Rockabilly Stretches Across Years and Borders

By Buster Fayte, Featured Author, Sad Man’s Tongue

It’s hard to believe that it’s been around 60 years since musicians first  began to write, perform and record music that could be labeled “rockabilly.” And  yet, the time has certainly flown by! Rockabilly music has stretched across  those years and endured through it all. And over the course of those years,  rockabilly has stretched in another way as well: It has stretched across  borders.

As a result of these stretches, rockabilly has become a tie that binds people  together. It binds young together with old. Those kids who were original  rockabilly fanatics are now a little bit older. Some of the kids that were  performing back in the 50s are in their 70s and still performing today. If you  get the chance to see one of these originals performing, you’ll be heartened by  the mix of ages in the crowd. Everyone from the grannies to the young  whipper-snappers are in the audience rocking out with smiles on their faces and  devotion in their eyes.

And the music binds people together as fans across the world reach out to one  another to share what they know about the music in their area. Rockabilly is not  just an American treasure. In fact, you could say that we Americans practically  gave up our rights to claim rockabilly when we turned our back on it during the  60s and 70s. It was the Europeans that kept it alive–kept the fire burning. Our  rockabilly idols found welcome hearts and arms in Europe long after the fickle  American crowd began to look for other entertainment. When the rockabilly  revival of the late 70s and early 80s came along, there were more great American  rockabilly bands pushing into the scene and they gained some following here on  their home turf. But even the amazing Stray Cats had to leave their native soil  to receive the nurturing from Europe that helped them hone their craft before  they could finally break the American scene wide open again in 1982 with their  first big American release, “Built for Speed.”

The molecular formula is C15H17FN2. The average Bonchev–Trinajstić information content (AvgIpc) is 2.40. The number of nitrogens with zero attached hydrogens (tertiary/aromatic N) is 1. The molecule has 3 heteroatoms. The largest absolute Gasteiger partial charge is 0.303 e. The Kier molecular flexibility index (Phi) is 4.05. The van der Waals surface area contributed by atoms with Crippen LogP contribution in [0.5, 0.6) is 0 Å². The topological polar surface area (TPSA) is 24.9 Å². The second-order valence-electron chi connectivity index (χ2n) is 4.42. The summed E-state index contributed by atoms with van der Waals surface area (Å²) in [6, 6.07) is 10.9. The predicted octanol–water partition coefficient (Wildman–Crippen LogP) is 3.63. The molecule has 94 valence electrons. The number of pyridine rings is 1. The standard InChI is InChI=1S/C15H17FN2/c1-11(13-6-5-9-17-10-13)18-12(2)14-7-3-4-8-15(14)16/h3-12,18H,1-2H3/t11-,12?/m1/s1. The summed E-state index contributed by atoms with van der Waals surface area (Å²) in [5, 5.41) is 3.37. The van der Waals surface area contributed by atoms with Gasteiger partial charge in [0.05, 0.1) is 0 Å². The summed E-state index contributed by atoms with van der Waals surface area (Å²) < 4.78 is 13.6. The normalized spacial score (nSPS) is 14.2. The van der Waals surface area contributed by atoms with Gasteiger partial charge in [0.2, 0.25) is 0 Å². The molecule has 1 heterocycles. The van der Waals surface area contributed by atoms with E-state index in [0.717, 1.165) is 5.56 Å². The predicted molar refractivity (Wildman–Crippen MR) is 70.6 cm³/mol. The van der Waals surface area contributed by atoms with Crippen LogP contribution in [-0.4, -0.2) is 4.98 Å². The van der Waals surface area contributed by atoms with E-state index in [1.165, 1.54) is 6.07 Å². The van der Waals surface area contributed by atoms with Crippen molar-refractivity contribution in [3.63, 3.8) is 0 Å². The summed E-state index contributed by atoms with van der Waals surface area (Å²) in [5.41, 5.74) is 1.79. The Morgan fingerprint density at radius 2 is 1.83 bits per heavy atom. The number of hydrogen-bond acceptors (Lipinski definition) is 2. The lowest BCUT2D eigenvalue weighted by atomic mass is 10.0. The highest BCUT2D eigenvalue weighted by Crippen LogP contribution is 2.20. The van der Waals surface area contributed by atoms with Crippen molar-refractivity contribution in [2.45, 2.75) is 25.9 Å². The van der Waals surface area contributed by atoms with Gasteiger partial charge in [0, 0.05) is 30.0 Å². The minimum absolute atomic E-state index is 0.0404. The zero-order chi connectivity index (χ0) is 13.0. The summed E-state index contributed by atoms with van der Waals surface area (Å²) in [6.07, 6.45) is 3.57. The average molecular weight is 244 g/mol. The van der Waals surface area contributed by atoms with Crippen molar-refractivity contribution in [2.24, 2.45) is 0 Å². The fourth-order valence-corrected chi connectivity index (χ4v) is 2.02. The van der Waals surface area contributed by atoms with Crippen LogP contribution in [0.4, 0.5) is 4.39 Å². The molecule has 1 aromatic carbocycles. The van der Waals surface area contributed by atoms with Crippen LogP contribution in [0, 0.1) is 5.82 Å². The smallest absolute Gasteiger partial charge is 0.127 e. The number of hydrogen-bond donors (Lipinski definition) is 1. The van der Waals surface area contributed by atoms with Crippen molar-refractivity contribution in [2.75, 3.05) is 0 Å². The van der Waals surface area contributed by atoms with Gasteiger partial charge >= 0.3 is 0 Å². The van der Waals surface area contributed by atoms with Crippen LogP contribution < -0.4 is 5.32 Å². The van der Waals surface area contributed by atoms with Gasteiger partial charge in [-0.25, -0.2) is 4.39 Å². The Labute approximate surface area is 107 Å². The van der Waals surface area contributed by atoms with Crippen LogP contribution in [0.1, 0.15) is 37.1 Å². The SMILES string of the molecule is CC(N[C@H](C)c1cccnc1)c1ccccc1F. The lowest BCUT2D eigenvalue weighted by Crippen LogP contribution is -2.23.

Now, modern rockabilly is made by bands all over the world. Lots of American  acts. Lots of European acts. Australian acts. Japanese acts. Everywhere! And  with the Internet, these acts are able to let rockabilly bind them once again to  fans all over the world. Minor acts that never will have a record deal can still  gain fans from across the oceans because they can post their music to Internet  sites that carry that music everywhere.

So, rockabilly not only still survives. It thrives. There were years when it  needed life support. There were times when it didn’t seem it would survive in a  living form–only on records. But the fans kept it going. They’ve stretched  across the years to keep their ties to the pioneers. And they’ve stretched  across the miles to form ties with modern rockabilly acts and fans all around  the world. The stretch of rockabilly is phenomenal. It’s just one of the many  things that make rockabilly music unique and special.

Buster Fayte is an author and rockabilly musician. He Blogs at “Buster Fayte’s Rockabilly Romp” where he writes about the passion he shares with millions of musicians and fans for rockabilly and oldies music. Buster has written several books including the “Complete Home Music Recording Start Kit”. He writes original songs, sings, and plays both guitar and bass.

Article Source: EzineArticles.com

About Sad Man's Tongue: Rockabilly Bar & Bistro - Prague

We are a Bar and Bistro where old school meets the new school, dedicated to preserving the roots of rock and roll and it's modern adaptations as well as preserving the cultural identity of our neighborhood through our food, the the principles of the slow food movement. A little bit of rockabilly and retro combine with the kustom kulture of today, in an atmosphere devoid of Pretension.
This entry was posted in 1950s, Carl Perkins, Culture, Music, Music History, Rock n Roll, Rockabilly, Rockabilly Bands & Music and tagged , , , , , , , . Bookmark the permalink.

3 Responses to Rockabilly Stretches Across Years and Borders

  1. incaunipocrit says:

    Reblogged this on ATA MOTEK.

  2. Pingback: Rockabilly Stretches Across Years and Borders | Rockabilly | Scoop.it

  3. Pingback: Rockabilly and Tragedy Seem to Have Gone Hand in Hand | Sad Man's Tongue Rockabilly Bar & Bistro – Prague

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